How to Become a Radiation Therapist: When you become a Radiation Therapist you enter a field with expanding possibilities that directly helps people overcome a disease. It’s not a job for everyone, as the demands and stresses of the job can be overwhelming. these are the basic steps needed to get started in this growing allied healthcare career.
How to Become a Radiation Therapist Step by Step Guide
step 1 – Education
You do not need a full four-year degree in order to get started in radiation therapy. The education requirement is an associate degree, and this can be completed in just 2 years. The strength of the program is important, so you’ll want to make sure that you attend a school with a big reputation for success among its graduates.
Many students opt for a bachelor’s degree, and this is recommended if you know for sure that this job is what you want to do. If you’re undecided in any way, an associate degree works best because it involves the least amount of time and cost and lets you determine whether you like the job enough to invest more time and money in further education.
Step 2 – Training
A bulk of what you’ll need to know includes performing specific tasks related to your position. Although you’ll be required to know a lot that can be learned through books and online learning, some of your biggest challenges will come when asked to perform the functions of your job.
This makes your training very important and makes choosing the right program even more crucial. A quality program will include generous amounts of hands-on training, either in the real world or through simulated environments. Be sure to pay close attention and don’t be afraid to ask questions and make mistakes. This is the time, and you won’t want to correct yourself on actual patients.
Become a Radiation Therapist: Step 3 – Certification
Although optional, we recommend that you include this step and get your post-graduate certification. Not only will it allow you to perform your job with more confidence, thereby giving your patients better care, but in many cases, you can command a higher salary, or beat out an equally qualified yet non-certified co-applicant. Some states will require that you be licensed. It’s always a good idea to check your local regulations and go above and beyond the minimum standards at all times.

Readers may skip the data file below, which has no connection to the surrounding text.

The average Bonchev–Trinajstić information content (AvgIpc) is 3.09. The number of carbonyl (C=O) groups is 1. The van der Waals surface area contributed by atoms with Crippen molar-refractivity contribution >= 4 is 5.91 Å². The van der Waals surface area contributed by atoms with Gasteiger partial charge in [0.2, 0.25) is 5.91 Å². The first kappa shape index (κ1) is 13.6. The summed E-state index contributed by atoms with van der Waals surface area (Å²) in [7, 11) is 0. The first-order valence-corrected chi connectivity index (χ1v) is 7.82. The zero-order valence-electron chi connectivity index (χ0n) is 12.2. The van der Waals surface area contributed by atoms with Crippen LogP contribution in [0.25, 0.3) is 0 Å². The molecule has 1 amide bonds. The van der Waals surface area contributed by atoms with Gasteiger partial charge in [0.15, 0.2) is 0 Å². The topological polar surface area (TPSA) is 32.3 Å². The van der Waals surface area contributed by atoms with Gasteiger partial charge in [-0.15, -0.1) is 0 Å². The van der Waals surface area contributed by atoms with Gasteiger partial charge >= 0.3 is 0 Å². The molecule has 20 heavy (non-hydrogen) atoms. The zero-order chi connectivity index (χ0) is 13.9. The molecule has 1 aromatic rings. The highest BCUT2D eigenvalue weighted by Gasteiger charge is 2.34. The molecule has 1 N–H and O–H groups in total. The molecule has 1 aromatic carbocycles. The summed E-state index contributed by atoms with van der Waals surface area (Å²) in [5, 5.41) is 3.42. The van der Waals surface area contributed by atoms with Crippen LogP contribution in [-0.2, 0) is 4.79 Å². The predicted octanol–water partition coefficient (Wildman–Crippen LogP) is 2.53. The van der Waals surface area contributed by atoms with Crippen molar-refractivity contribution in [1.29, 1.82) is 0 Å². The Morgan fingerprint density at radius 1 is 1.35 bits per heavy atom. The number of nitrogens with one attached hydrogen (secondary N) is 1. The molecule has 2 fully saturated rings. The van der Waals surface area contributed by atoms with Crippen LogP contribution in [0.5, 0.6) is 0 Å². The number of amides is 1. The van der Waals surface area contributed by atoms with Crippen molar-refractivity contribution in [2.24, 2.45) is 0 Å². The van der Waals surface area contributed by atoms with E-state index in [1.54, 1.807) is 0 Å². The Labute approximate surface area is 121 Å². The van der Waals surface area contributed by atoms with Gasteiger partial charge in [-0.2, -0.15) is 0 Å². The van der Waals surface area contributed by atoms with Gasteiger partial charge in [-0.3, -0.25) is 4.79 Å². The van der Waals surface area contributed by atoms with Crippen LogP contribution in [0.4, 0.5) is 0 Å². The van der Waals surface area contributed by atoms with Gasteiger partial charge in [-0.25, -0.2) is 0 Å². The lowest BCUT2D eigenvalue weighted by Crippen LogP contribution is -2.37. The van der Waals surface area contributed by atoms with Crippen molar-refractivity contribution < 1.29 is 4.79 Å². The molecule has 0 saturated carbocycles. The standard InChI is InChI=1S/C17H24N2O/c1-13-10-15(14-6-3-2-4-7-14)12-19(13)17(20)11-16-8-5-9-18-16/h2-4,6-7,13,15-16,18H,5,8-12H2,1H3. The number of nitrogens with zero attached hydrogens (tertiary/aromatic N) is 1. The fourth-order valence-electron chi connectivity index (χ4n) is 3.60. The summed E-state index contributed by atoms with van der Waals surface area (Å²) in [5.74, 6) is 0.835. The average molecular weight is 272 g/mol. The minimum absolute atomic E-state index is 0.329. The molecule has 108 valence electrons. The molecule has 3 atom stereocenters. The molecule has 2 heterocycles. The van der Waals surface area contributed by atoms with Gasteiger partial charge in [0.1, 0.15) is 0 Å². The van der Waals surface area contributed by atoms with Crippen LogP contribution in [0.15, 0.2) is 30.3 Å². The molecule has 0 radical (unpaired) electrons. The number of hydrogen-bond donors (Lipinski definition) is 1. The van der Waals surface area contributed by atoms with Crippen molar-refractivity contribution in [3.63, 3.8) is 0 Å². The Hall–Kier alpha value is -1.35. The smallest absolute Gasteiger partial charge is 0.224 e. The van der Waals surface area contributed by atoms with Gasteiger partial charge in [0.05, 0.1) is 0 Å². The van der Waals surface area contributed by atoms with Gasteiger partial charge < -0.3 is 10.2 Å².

Step 4 – Begin Work
Once you have the proper education and training and have shown that you know your stuff bypassing all certification and licensing requirements you should have no trouble landing your first job. Although any job market in the medical field is competitive, there is always a need for qualified applicants.
Once you have been in the position for some time and decide that you like it, you may consider going back to school to get a master’s degree or specialize in certain types of cancer treatments or equipment.
Frequently Asked Questions
What do Radiation Therapists do?
Not to be confused with a Radiologist Technician, a Radiation Therapist is responsible for giving radiation treatments to those patients with cancer. This includes not only administering the treatment but also planning the course of action for the treatment program. They are also charged with monitoring a patient’s reactions to the medication and any side effects and reporting these to the Oncologist to adjust the ongoing treatment accordingly.
How much do Radiation Therapists make?
The national average salary for Radiation Therapists in the United States is around $80,000. This of course is just an average, and those cities and states with a higher cost of living will pay more than rural locations. You must also factor in years of experience and realize that when starting out you may not see figures like this. It’s just presented to give you a rough idea of what you’ll be making on average.
Do I have to worry about being exposed to radiation in this job?
The necessary precautions are in place to keep you protected from the radiation It’s important not to confuse this job with a radiologist Technician, those that work with x-rays. The radiation that is administered to patients is done using sophisticated devices that pinpoint the location and are only sent to finite areas. It is not a general blast of radiation that goes throughout the room.
A Great Job for a Strong Person
Because this career deals closely with patients that are battling cancer it can be draining on the emotions. Be sure that you are up to the challenge when you are deciding whether to become a Radiation Therapist. There are times when you feel great because you’re helping people out, and there are times that you’ll feel frustrated and angry when they lose their fight and you did all you could.
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